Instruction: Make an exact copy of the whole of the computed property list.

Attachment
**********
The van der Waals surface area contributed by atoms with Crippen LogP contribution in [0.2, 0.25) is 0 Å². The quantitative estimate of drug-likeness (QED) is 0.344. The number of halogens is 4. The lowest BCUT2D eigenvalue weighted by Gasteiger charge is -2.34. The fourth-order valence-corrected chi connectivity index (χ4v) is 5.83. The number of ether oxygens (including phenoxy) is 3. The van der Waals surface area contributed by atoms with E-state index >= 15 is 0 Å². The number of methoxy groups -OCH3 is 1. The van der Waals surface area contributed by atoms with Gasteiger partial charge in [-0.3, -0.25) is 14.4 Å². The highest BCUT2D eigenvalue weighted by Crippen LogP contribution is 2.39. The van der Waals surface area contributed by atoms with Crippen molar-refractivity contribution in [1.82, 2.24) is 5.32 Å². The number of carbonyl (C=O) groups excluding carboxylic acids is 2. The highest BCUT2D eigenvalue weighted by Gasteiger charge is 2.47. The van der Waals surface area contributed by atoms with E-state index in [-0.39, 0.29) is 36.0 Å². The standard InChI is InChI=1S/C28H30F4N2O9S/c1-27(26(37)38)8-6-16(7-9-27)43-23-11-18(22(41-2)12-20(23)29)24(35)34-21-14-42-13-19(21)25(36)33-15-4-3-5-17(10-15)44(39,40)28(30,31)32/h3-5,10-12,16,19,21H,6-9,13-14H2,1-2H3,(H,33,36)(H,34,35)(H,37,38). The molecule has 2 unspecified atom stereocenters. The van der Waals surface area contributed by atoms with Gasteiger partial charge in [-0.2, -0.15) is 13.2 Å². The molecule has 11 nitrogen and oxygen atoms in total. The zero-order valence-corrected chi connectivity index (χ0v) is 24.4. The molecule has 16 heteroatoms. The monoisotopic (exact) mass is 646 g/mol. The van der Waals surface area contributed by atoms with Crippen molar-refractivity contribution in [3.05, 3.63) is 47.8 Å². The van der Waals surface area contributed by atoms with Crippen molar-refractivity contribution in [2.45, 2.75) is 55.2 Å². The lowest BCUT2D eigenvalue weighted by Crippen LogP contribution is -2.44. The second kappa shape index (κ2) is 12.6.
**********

The van der Waals surface area contributed by atoms with Crippen LogP contribution in [0.2, 0.25) is 0 Å². The quantitative estimate of drug-likeness (QED) is 0.344. The number of halogens is 4. The lowest BCUT2D eigenvalue weighted by Gasteiger charge is -2.34. The fourth-order valence-corrected chi connectivity index (χ4v) is 5.83. The number of ether oxygens (including phenoxy) is 3. The van der Waals surface area contributed by atoms with E-state index >= 15 is 0 Å². The number of methoxy groups -OCH3 is 1. The van der Waals surface area contributed by atoms with Gasteiger partial charge in [-0.3, -0.25) is 14.4 Å². The highest BCUT2D eigenvalue weighted by Crippen LogP contribution is 2.39. The van der Waals surface area contributed by atoms with Crippen molar-refractivity contribution in [1.82, 2.24) is 5.32 Å². The number of carbonyl (C=O) groups excluding carboxylic acids is 2. The highest BCUT2D eigenvalue weighted by Gasteiger charge is 2.47. The van der Waals surface area contributed by atoms with E-state index in [-0.39, 0.29) is 36.0 Å². The standard InChI is InChI=1S/C28H30F4N2O9S/c1-27(26(37)38)8-6-16(7-9-27)43-23-11-18(22(41-2)12-20(23)29)24(35)34-21-14-42-13-19(21)25(36)33-15-4-3-5-17(10-15)44(39,40)28(30,31)32/h3-5,10-12,16,19,21H,6-9,13-14H2,1-2H3,(H,33,36)(H,34,35)(H,37,38). The molecule has 2 unspecified atom stereocenters. The van der Waals surface area contributed by atoms with Gasteiger partial charge in [-0.2, -0.15) is 13.2 Å². The molecule has 11 nitrogen and oxygen atoms in total. The zero-order valence-corrected chi connectivity index (χ0v) is 24.4. The molecule has 16 heteroatoms. The monoisotopic (exact) mass is 646 g/mol. The van der Waals surface area contributed by atoms with Crippen molar-refractivity contribution in [3.05, 3.63) is 47.8 Å². The van der Waals surface area contributed by atoms with Crippen molar-refractivity contribution in [2.45, 2.75) is 55.2 Å². The lowest BCUT2D eigenvalue weighted by Crippen LogP contribution is -2.44. The second kappa shape index (κ2) is 12.6.